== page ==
The lenses perform well for their price. I do notice significantly more reflections and glare inside the goggle than I do on my Oakley Fall Line goggles. Those cost twice as much also. This is the one area where you can tell these aren’t high end snow goggles.
Flat Light Performance
For best results in flat light use one of the 40-50% VLT lenses such as amber or yellow. We tried out the yellow lens. We skied on a few dreary overcast Michigan ski days and had no trouble seeing the snow surface. The yellow lens doesn’t look as good as a fancy ChromaPop lens that still has a mirrored and colored exterior. It works just as well for seeing detail in the snow surface for a fraction of the cost of a ChromaPop lens.
The pipeline offer 100% UV400 protection which covers your eyes from harmful UV rays.
Anti Fog Performance
Wildhorn gave the Pipeline all the needed features for anti-fog performance. They have double pane lenses, triple layer face foam, lots of ventilation, and an anti-fog coating. We had no issues with fogging while using them so far.
These goggles work with almost any ski helmet available today. They have a normal top curvature that works with a minimal gap on most ski helmets. They fit best with the Wildhorn Highline helmet which has compatible goggle vents to help with defogging. We have tried them with helmets from Smith, Giro, and Outdoor Master and they all worked well.
The Wildhorn Pipeline is OTG compatible and can be worn over prescription glasses. I find they are a tight fit over my glasses and put a lot of pressure on my nose and side of my face. The frames do not have any relief notches on the sides which doesn’t help with pressure. I could wear them for an hour or 2 of skiing over my glasses in an emergency. I would not choose them to wear over glasses most of the time.
The Pipeline has a similar lens swap system as we first saw on the Wildhorn Roca goggles. It is a combined magnet and latch system. The lens has 6 magnets around the top and bottom. It has a latch on each side. To change the lens you need to unlatch the 2 side latches and then pull the lens off. I can do it while the goggles are on my face on my helmet with bare hands or thin gloves. It’s more challenging with thick gloves or mittens on.
This system is better than the Smith I/O mag system which has latches that can’t be accessed while the goggle is on. I prefer pure magnet systems such as the Anon M4 or Outdoor Master Pro/Ultra XL/Vision XL goggles. If you are someone who just doesn’t trust magnets and wants something extra, these are a good pick.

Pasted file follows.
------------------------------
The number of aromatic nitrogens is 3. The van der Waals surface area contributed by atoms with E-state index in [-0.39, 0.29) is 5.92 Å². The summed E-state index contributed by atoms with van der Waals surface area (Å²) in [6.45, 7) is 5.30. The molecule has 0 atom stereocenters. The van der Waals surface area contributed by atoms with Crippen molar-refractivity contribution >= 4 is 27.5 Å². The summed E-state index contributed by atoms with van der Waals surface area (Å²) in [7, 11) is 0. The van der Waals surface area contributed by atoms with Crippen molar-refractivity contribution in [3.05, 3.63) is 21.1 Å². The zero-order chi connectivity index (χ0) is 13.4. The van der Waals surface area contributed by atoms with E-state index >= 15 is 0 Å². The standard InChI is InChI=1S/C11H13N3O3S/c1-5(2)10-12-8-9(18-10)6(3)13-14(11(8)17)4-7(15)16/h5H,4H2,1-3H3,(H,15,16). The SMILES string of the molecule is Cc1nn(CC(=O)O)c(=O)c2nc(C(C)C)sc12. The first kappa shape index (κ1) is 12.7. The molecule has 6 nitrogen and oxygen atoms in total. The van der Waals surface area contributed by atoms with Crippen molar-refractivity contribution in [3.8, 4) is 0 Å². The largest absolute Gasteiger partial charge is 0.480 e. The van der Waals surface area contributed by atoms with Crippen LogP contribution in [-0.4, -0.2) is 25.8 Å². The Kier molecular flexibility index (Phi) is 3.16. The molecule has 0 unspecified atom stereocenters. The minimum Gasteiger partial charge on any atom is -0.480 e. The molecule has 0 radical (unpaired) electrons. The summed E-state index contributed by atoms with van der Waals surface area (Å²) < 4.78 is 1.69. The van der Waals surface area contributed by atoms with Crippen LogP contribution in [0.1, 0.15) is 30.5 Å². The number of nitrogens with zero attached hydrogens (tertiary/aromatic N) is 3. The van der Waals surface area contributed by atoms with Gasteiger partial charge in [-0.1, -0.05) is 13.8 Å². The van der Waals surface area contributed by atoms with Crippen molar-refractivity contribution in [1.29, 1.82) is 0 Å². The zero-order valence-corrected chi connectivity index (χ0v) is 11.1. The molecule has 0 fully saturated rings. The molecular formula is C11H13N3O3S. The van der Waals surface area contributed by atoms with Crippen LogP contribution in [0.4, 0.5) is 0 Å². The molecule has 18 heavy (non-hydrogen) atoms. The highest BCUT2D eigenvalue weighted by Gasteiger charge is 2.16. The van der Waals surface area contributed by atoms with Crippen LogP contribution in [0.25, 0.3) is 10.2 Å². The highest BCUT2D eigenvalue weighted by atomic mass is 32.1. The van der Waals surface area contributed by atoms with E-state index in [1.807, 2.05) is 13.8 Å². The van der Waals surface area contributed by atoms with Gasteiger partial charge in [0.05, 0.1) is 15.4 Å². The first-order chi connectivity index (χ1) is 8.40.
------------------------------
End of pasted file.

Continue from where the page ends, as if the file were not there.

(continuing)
The below video from Wildhorn shows how their lens swap system works. It starts about 54 seconds into the video. They demonstrate it with their Roca goggles. It works exactly the same way with the Pipelines.
Wildhorn Pipeline Ski Goggles
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If you’re in the market for a new pair of ski goggles, we highly recommend Wildhorn’s Pipeline Ski Goggles. They are comfortable to wear and look stylish and cool. They have good lenses and anti-fog performance. Their magnet and latch lens swap system is easy to use. Our only wish is that they would come with a second lens. If you want a set of stylish cylindrical lens goggles for under $100 check out the Wildhorn Pipeline snow goggles.
Read our guide to the best budget ski goggles under $100 for other great options
You might also like:
- Oakley Fall Line Ski Goggles Review – Great PRIZM Lenses and Style
- Glade Optics Adapt Ski Goggle – Great Under $150 Photochromic Goggles
Co-Founder & Chief Editor
I grew up back east in Pennsylvania and learned to ski on a family trip to Killington, Vermont when I was 6. I immediately fell in love with the mountains and outdoors and have been skiing across the US and Canada ever since. I went to school for Mechanical Engineering, and have a Master’s Degree in Material Science and Reliability.
I am a total gear nerd and love learning how things work and thinking about how they could be improved. Nothing excites me more than trying out new gear. I’d rather spend 3 hours taking my bike apart and learning how to change something than go to a bike shop. These days I reside in Michigan by the Great Lakes and go skiing, biking, and boating as much as possible.